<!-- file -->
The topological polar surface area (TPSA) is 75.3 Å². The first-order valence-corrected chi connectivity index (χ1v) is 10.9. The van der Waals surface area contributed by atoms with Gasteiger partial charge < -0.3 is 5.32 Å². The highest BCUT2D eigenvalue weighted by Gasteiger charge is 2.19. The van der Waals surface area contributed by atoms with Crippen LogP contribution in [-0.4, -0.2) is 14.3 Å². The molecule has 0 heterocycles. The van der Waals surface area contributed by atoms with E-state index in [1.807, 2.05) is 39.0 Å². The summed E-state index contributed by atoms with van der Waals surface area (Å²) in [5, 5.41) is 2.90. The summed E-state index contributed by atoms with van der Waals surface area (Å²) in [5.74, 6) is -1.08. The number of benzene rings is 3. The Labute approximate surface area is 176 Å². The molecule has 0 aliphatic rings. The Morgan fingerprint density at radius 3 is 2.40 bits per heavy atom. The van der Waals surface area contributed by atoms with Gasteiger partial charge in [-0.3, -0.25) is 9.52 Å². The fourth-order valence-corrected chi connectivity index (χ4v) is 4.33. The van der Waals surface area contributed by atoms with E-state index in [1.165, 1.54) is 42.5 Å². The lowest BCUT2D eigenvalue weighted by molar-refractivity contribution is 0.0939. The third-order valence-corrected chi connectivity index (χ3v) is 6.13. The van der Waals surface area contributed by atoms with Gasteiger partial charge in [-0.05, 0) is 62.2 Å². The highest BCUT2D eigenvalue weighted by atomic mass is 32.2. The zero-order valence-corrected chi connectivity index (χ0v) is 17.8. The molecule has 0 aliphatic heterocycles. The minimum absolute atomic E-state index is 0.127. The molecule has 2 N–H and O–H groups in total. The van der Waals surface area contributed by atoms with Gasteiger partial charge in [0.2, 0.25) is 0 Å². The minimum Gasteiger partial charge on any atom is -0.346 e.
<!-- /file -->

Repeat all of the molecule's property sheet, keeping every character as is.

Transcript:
The topological polar surface area (TPSA) is 75.3 Å². The first-order valence-corrected chi connectivity index (χ1v) is 10.9. The van der Waals surface area contributed by atoms with Gasteiger partial charge < -0.3 is 5.32 Å². The highest BCUT2D eigenvalue weighted by Gasteiger charge is 2.19. The van der Waals surface area contributed by atoms with Crippen LogP contribution in [-0.4, -0.2) is 14.3 Å². The molecule has 0 heterocycles. The van der Waals surface area contributed by atoms with E-state index in [1.807, 2.05) is 39.0 Å². The summed E-state index contributed by atoms with van der Waals surface area (Å²) in [5, 5.41) is 2.90. The summed E-state index contributed by atoms with van der Waals surface area (Å²) in [5.74, 6) is -1.08. The number of benzene rings is 3. The Labute approximate surface area is 176 Å². The molecule has 0 aliphatic rings. The Morgan fingerprint density at radius 3 is 2.40 bits per heavy atom. The van der Waals surface area contributed by atoms with Gasteiger partial charge in [-0.3, -0.25) is 9.52 Å². The fourth-order valence-corrected chi connectivity index (χ4v) is 4.33. The van der Waals surface area contributed by atoms with E-state index in [1.165, 1.54) is 42.5 Å². The lowest BCUT2D eigenvalue weighted by molar-refractivity contribution is 0.0939. The third-order valence-corrected chi connectivity index (χ3v) is 6.13. The van der Waals surface area contributed by atoms with Gasteiger partial charge in [-0.05, 0) is 62.2 Å². The highest BCUT2D eigenvalue weighted by atomic mass is 32.2. The zero-order valence-corrected chi connectivity index (χ0v) is 17.8. The molecule has 0 aliphatic heterocycles. The minimum absolute atomic E-state index is 0.127. The molecule has 2 N–H and O–H groups in total. The van der Waals surface area contributed by atoms with Gasteiger partial charge in [0.2, 0.25) is 0 Å². The minimum Gasteiger partial charge on any atom is -0.346 e.